Arriving in Galway, from the Connemara area, we made a beeline to the harbour, which often represents a promising spot to park for the night. This time, it didn’t look so good — somewhat on the industrial side, not surprisingly — so we pulled over for a quick stint of online research, and found out that the nearby promenade had unlimited parking and was okay for motorhomes. We drove there and found a park beside the water, amid no less than six or seven other motorhomes.
That little piece of housekeeping complete, and bellies rumbling, we walked along the promenade and through some residential streets, crossed a bridge over a particularly fast running stream in which swans battled the current, and into Galway’s pedestrian zone. There was a festival atmosphere which we’d remarked on as soon as we drove into the city, the colourful alleyways teeming with people, buskers on every corner, and pub clientele spilling out into the streets. One busker had a large tray full of sand which he had shaped into two eerily-lifelike sleeping dogs. Neat.
One final little errand, I ducked into a Three store and bought a pre-paid Internet kit (bye-bye, Meteor, bane of the last few days!) for some ludicrous amount of money, with the rather devious plan to take it back in two weeks when we leave the country. That’ll teach ’em to force customers to buy modems they don’t want!
We spent a moment shopping around for a restaurant with prices that didn’t make us gag, and settled on a cowboy-themed establishment that was slightly less tacky than it sounds, where we had two extremely satisfying burgers with chips and cider. Man, that’s the stuff.
After a rather fitful sleep interrupted by passing traffic — well, for Katherine anyway; I tend to sleep through anything — we took the next day ‘off’. We wandered the pedestrian zone, had a run-in with a Nazi-automated-three-sheets-of-toilet-paper-is-enough bastard toilet that still makes me angry when I think about it (whoever designed and installed that abomination has a seriously sadistic streak. Galway city council, I’m looking at you. Bastards!), and spent a rather silly amount of time post-processing photos. Our home-based afternoon activities were amusingly interrupted by a marathon, runners passing by inches from the window. We may have felt our fitness increase slightly by osmosis.
A rather time-consuming search for a quieter place to stop for the night ended with a rather successful Google search, and we stopped at the side of a tiny road mere metres from a quite pleasant pebbly beach on Galway bay — aside from the basilisk glare we copped from two elderly pedestrians on the way in, for reasons apparent only to them! The wind came up late in the evening, and we went to bed to escape the howling gale blowing in around the edges of the kitchen cabinet. Brr.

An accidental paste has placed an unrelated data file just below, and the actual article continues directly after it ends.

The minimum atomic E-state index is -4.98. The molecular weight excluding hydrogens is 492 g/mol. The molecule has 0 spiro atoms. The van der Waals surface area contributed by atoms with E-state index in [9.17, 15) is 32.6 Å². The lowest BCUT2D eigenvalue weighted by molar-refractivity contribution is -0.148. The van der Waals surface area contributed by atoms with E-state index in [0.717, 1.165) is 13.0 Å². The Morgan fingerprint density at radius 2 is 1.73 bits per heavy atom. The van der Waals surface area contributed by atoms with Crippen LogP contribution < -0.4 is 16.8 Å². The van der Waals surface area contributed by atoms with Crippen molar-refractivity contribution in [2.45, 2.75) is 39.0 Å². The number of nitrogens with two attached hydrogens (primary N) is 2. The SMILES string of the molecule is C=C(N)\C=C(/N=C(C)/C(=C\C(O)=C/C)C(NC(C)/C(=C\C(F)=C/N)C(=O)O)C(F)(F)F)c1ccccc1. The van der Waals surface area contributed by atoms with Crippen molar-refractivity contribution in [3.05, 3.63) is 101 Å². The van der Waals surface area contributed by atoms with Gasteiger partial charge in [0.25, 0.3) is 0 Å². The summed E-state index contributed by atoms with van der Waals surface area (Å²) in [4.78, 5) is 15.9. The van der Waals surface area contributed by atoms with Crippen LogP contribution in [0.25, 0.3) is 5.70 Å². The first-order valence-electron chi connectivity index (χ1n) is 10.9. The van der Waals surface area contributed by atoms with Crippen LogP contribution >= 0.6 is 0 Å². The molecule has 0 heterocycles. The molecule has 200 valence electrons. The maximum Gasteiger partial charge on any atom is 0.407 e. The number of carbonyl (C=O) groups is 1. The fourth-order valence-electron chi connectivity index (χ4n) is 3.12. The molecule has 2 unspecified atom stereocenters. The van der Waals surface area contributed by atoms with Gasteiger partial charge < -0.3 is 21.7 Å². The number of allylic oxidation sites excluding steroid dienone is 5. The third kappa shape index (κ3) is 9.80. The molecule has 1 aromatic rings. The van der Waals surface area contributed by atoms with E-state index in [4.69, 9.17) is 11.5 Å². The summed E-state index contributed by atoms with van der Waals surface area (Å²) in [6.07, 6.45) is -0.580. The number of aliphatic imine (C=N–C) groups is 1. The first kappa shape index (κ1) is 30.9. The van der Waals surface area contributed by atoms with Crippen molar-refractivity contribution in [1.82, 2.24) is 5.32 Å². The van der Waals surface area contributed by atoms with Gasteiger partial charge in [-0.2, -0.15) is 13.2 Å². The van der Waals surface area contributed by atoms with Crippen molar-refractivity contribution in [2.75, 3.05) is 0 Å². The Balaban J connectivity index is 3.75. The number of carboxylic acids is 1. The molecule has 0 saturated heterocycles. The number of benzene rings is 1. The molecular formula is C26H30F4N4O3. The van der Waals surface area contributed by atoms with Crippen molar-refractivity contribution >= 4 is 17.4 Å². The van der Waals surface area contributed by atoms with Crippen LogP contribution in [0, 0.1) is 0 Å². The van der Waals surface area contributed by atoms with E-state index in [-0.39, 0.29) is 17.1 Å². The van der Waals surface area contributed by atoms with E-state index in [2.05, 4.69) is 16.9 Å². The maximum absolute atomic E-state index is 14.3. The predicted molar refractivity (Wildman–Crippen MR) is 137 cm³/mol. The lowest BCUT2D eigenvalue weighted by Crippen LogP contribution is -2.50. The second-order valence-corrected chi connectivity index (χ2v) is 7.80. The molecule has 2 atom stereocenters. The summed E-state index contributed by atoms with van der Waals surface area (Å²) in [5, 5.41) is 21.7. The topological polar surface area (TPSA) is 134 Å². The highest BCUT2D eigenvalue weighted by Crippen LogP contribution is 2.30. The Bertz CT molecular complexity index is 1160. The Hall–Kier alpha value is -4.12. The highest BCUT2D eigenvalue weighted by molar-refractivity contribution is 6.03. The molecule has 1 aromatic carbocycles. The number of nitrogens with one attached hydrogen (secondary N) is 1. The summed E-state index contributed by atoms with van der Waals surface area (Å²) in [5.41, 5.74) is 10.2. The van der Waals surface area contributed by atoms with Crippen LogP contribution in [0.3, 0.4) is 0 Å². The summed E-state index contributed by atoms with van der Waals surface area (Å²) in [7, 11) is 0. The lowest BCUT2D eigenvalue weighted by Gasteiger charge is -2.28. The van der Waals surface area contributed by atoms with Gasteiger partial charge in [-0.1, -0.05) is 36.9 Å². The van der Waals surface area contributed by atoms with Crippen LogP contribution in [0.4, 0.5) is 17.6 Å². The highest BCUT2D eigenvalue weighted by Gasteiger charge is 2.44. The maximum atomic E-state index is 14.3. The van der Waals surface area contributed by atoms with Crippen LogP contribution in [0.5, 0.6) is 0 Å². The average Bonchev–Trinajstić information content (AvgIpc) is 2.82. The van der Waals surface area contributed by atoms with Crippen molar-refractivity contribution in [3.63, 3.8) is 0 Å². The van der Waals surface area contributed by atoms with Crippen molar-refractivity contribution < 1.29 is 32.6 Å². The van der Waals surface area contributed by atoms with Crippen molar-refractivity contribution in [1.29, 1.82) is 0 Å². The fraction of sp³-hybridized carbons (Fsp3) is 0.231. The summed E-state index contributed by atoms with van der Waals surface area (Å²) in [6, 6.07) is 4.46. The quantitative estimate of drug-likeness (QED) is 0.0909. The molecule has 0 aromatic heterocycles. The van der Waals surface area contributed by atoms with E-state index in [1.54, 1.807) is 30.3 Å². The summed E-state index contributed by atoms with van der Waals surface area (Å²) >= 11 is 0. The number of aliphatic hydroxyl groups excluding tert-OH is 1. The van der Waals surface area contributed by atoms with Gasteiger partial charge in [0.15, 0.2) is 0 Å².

An errand-day followed, necessitated by an empty LPG tank, and exacerbated by the fact that lots of the allegedly-LPG-carrying petrol stations we visited were either out of gas or had broken equipment. We finally found one, and the friendly petrol station attendant, who looked like he should’ve been hitch-hiking with a guitar slung over his shoulder, suggested some places for us to visit on our onward journey, and also suggested we duck into the mechanic over the road to talk about Nettle’s little fuel issue.
A rather uncomfortable experience followed, when the mechanic responded to my brief introduction with silence and a stony glare and proceeded to ignore me for several awkward minutes until I gave up and went away. Eek. I found a recommendation for a mechanic on an online forum — having Internet access as we travel is fantastic — who happened to be five minutes’ drive from our neat bayside wildcamp, so we spent another night there and dropped in on Phil the mechanic the next day.
Phil sorted us out on all fronts, including fixing our leak, lending me a hex key to fix our little draft issue, and recommending some more places to see.
So, with Nettle sorted, we headed onwards.